The Evolution of Working Life: Embracing a Paradigm Shift
There is a growing awareness in Western medicine that modern health care is really disease care. Instead of focusing on the entire wellbeing of their patients, doctors in the twentieth century and today have specialized not only on certain areas of the body, but the problems that arise in those areas. Inevitably, there may be a need for specialization when things clearly go wrong, but there is a rising acknowledgment that health care has to be just that – a holistic approach to the human experience, encompassing mind, body and spiritual health. In practicing preventative care – a holistic approach – the modern health care system is undergoing a paradigm shift.
Soon, I believe, organizations – or more accurately working life – will undergo a similar transformation. It’s already happening in certain areas – B-corporations, results oriented work places, work-life balance, and even mindfulness are slowing creeping into the workplace lexicon. People are beginning to question what working life should look like.
In many work environments a desire for a more holistic, human-centered approach can be shrugged off with disdain. “That’s why they call it work” and other clichés get bandied about with a shrug – that’s just the way it is. There’s even an attitude that that’s the way it’s always been. Get used to it. Get real. Get to work.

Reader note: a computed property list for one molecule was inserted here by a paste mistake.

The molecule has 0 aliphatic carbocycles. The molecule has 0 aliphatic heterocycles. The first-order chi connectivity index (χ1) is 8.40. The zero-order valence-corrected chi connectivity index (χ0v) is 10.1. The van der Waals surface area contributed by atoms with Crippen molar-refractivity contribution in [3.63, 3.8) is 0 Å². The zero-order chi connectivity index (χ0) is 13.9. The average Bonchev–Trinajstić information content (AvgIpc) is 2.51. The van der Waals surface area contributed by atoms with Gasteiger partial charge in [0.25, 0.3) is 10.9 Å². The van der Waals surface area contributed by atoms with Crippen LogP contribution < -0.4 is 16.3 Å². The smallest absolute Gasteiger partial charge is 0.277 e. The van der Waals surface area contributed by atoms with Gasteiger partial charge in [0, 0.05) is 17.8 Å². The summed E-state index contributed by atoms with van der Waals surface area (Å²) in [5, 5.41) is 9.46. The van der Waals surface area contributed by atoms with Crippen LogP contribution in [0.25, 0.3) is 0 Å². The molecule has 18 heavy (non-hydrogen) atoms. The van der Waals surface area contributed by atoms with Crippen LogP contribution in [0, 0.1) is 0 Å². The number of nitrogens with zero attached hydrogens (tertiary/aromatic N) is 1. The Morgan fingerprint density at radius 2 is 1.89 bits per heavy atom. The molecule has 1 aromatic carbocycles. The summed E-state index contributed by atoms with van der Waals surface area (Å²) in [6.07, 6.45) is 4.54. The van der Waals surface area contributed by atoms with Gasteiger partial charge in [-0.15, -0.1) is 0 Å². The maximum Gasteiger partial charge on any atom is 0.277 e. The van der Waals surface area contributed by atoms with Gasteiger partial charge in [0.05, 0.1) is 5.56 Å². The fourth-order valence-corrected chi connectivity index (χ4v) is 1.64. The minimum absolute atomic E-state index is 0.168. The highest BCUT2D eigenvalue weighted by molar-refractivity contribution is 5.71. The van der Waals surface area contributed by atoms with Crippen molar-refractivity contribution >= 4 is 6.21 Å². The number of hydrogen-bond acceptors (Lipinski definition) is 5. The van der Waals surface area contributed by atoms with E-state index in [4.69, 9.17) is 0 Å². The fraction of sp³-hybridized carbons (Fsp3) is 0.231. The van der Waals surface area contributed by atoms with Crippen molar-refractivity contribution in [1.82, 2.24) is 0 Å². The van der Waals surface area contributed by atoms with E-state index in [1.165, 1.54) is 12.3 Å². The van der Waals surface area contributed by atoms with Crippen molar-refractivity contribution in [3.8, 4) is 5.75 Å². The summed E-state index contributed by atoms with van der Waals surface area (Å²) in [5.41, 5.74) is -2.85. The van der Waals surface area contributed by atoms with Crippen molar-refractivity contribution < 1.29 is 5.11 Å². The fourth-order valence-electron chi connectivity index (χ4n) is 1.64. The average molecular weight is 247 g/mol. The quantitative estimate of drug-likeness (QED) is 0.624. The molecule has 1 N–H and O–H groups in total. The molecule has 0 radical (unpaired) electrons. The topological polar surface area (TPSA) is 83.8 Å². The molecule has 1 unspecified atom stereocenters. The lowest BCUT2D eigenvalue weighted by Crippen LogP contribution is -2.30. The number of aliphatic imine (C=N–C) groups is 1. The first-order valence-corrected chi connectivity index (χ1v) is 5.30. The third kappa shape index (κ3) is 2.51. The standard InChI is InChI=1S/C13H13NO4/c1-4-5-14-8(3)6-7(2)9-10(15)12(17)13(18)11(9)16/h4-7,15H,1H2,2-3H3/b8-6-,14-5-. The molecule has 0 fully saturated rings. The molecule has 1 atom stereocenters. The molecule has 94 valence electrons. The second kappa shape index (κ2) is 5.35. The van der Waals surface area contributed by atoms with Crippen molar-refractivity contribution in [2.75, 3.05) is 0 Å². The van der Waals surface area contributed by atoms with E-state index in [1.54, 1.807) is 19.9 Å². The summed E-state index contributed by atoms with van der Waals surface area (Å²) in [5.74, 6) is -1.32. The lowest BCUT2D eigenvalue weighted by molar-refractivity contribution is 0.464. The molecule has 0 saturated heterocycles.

Has it always been this way? No doubt there have been unhealthy working environments predating the Pharaohs’ embrace of slavery in Egypt. But in the pre-industrial revolution days it was also a lot more common for people to be the masters of their own working life. There were artisans – blacksmiths, carpenters, and tradespeople. There were farmers and those who worked the land. The modern concept of work as we know it today is relatively new. So why do we act like the concept of the workplace is done evolving? Why is it a done deal?
People spend roughly a third of their lives working. Some more, some less. Why should we accept the rigid construct that’s in place now that tells us our professional lives have to be kept separate from our personal lives? Why must our spiritual experience be kept separate? Why must our working lives be kept hermetically sealed and protected from such human taint?
I believe the more rounded and integrated our working lives are with our personal lives the healthier our organizations and our people and our society will be. Life was not meant to be neatly compartmentalized between working life and family life, between careers and personal time. It’s an artificial construct.
It’s yet to be seen what the future of work will look like, but if you pay close attention you can see the wheels of evolution at work. Like in the field of medicine, a holistic, person-centered approach is on the horizon. It’s up to each of us to decide whether we want to be a part of it or get back to work maintaining the status quo.
By Erin Mahoney.